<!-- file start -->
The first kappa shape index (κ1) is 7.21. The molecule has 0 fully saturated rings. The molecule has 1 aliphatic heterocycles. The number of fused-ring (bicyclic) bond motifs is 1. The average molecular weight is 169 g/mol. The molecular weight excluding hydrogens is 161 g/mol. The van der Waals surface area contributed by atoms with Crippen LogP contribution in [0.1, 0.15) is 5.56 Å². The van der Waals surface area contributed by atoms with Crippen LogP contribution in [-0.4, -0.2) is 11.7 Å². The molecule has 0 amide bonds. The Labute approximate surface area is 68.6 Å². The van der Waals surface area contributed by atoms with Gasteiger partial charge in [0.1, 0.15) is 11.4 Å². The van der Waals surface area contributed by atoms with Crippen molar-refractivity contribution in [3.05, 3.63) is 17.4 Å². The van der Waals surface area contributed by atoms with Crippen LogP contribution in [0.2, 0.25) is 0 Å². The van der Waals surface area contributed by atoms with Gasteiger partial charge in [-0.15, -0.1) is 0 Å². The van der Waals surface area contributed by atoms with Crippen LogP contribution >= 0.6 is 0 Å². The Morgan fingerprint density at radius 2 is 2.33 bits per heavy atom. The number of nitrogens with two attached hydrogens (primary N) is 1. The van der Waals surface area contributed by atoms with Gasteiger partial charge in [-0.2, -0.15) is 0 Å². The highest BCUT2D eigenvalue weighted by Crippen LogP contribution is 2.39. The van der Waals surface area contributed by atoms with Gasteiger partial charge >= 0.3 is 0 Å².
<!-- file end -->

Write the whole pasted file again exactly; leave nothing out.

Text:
The first kappa shape index (κ1) is 7.21. The molecule has 0 fully saturated rings. The molecule has 1 aliphatic heterocycles. The number of fused-ring (bicyclic) bond motifs is 1. The average molecular weight is 169 g/mol. The molecular weight excluding hydrogens is 161 g/mol. The van der Waals surface area contributed by atoms with Crippen LogP contribution in [0.1, 0.15) is 5.56 Å². The van der Waals surface area contributed by atoms with Crippen LogP contribution in [-0.4, -0.2) is 11.7 Å². The molecule has 0 amide bonds. The Labute approximate surface area is 68.6 Å². The van der Waals surface area contributed by atoms with Gasteiger partial charge in [0.1, 0.15) is 11.4 Å². The van der Waals surface area contributed by atoms with Crippen molar-refractivity contribution in [3.05, 3.63) is 17.4 Å². The van der Waals surface area contributed by atoms with Crippen LogP contribution in [0.2, 0.25) is 0 Å². The van der Waals surface area contributed by atoms with Gasteiger partial charge in [-0.15, -0.1) is 0 Å². The van der Waals surface area contributed by atoms with Crippen LogP contribution >= 0.6 is 0 Å². The Morgan fingerprint density at radius 2 is 2.33 bits per heavy atom. The number of nitrogens with two attached hydrogens (primary N) is 1. The van der Waals surface area contributed by atoms with Gasteiger partial charge in [-0.2, -0.15) is 0 Å². The highest BCUT2D eigenvalue weighted by Crippen LogP contribution is 2.39. The van der Waals surface area contributed by atoms with Gasteiger partial charge >= 0.3 is 0 Å².